Portrait of an Artist in Exile
If you plan to see Searching for Sugar Man, please, stop reading this and watch the film first. Most films, in my opinion, should be viewed without introduction, if at all possible, but none more so than this. Should you ignore my warning, the review may do more than spoil the film’s drama for you; it may color your experience of it. I still feel guilty for reading Tolkien out loud to my children before they were able to know it firsthand for themselves. One of the many things they must forgive me for.
The safe details: Searching for Sugar Man is a documentary released last year by Swedish director Malik Bendjelloul. It’s had rave reviews at Sundance, Tribeca, and SXSW, won many awards, and been nominated for many more, including an Oscar for Best Documentary Feature. This is a well-made film. But even more important, it tells a good story, or perhaps I should say two good stories. Here’s where the line between safe and spoiler gets crossed.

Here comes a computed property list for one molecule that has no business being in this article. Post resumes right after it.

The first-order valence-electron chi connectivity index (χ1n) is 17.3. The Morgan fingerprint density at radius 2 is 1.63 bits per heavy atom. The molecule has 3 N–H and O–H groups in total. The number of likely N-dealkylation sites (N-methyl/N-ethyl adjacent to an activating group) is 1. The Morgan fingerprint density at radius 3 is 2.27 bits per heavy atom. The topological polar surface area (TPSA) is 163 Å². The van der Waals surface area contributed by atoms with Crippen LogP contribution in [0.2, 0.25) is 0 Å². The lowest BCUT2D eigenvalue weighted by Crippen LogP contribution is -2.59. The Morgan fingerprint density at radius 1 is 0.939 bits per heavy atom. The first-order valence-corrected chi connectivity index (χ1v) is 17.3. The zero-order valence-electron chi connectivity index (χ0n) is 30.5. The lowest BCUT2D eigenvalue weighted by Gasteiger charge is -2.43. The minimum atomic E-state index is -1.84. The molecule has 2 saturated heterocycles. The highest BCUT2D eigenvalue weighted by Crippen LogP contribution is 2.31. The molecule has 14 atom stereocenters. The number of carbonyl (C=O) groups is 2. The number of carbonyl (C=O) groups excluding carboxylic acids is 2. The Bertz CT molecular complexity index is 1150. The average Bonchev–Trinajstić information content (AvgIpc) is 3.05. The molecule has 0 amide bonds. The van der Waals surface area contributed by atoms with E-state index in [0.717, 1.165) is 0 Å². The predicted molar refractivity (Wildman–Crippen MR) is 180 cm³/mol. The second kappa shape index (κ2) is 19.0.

The first story is the story of how South Africa changed from a white-dominated police state to an open democracy. To be sure, only a small part of this story is told in Searching for Sugar Man, but for anyone who is an artist first and a historian later, it’s one of the best parts of the story. It’s the story of how art has the power to change what politics often cannot.
I know how this works. In Alabama, where I grew up during the 50s, 60s and 70s, while our parents were electing George Wallace governor four times, we were listening to Bob Dylan: “How many roads must a man walk down, before they call him a man?” No one quotes George Wallace anymore, not even in Alabama, but I still listen to Dylan.